For the first time since his entire club moved to Houston in 2006, Brad Davis is dealing with change. The Houston Dynamo captain is still a fixture for the club, but – after so many years with Dominic Kinnear – the voice from the bench and the tactical system have changed.
After a stuttered start, Davis has found his stride under first-year manager Owen Coyle, asserting himself in Houston’s attack during the past five games, racking up a goal and three assists as Houston has worked their way back into playoff contention.
“I think there were times when I was trying to figure out our game and I wasn’t getting on the ball a whole lot,” Davis said. “[But] I think you can see the whole team now: Everybody’s picked it up and gotten better over the last couple of weeks.”
Davis, third in MLS history with 119 regular-season assists, has turned in three of his seven assists in the last five games and has assimilated to being moved to the middle and closer to forward Will Bruin. Instead of seeking space out wide to hit crosses, as he has spent most of the past 10 years, Davis has found success in 2015 by pushing his game into the box and looking for his own shot.
“Speaking with Owen and trying some different things now, I’ve been more in the middle of the park, and I think I have a good relationship with Will,” Davis said. “There was a lot of talk off the field and stuff like that. It was good to get some run of games where you’re in the middle of the park and you can find some space with the ball. I think it’s worked out pretty well. I think the partnership’s been pretty good, and I think we’ve been pretty dangerous.”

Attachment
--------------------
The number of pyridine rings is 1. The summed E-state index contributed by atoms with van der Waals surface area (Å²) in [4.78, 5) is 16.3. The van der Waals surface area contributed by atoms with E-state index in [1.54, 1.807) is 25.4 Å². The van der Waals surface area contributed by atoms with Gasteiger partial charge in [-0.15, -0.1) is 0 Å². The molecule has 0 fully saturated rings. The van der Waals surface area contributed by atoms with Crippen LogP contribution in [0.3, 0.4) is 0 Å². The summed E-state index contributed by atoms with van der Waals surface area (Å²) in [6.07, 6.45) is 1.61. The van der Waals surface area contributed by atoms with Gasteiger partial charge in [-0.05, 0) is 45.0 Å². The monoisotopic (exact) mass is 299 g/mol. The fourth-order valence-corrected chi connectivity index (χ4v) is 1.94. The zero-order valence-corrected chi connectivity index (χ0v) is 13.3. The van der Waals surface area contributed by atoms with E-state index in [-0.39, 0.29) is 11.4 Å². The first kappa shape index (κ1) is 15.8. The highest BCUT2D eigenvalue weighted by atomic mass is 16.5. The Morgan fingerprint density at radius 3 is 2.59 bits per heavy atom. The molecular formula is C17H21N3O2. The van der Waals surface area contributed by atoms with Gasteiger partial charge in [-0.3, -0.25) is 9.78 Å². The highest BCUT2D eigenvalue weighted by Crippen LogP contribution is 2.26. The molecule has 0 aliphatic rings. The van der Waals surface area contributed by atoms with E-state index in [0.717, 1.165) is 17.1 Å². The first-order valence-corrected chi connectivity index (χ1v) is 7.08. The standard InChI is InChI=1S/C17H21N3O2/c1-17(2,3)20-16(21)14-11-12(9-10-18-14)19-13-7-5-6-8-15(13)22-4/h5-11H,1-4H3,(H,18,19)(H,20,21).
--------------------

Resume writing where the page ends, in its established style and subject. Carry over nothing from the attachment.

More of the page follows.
Davis broke out from his central spot in a 3-0 win over the LA Galaxy on July 25, scoring a goal and adding an assist in the victory over the defending MLS Cup champions.
“That LA game was one game that really stood out to me,” midfielder Nathan Sturgis said when asked about Davis’ hot run of form. “He was dangerous; he was good on the ball. He had an assist and a goal, and that makes a big difference. When he’s in that sort of form, he’s really good and helps us out a lot as a team.”
Earlier in the season, Davis was not consistently having those assertive moments. He struggled to create chances, going through six games in May, June and July without an assist or goal, his longest such stretch since June 2009, some 171 regular-season games. Part of the reason for his struggles was a knee injury that kept him out of two additional games during that spell and made him a casualty from the U.S. national team's Gold Cup roster.
“Yeah, whenever you’re injured and you’re not feeling 100 percent, it’s tough because you’re not out there just playing the game,” Davis said. “I was trying to get through it. When you’re out there, you’re playing but you have something that’s bothering you. You’re trying to get through it, and you can’t really do everything you want to do. It was good to finally get past that. I think it was the right thing to take that time and finally come back and not feel anything and have repercussions.”
Davis – who declined to speak about his USMNT absence – has rebounded well since recovering from injury, carrying the Dynamo attack while Giles Barnes and others were away on international duty and out injured. Now he’s back to serving up chances, turning into a playmaker from the middle of the field while tag-teaming with Bruin.
“Brad’s very conscientious and respective and knows what he’s capable of,” Coyle said. “I think particularly, I go back to the last 3-5 games, the performance levels are at such a high standard, and that’s what we want to continue, and he’s an integral part of that.”
Darrell Lovell covers the Houston Dynamo for MLSsoccer.com.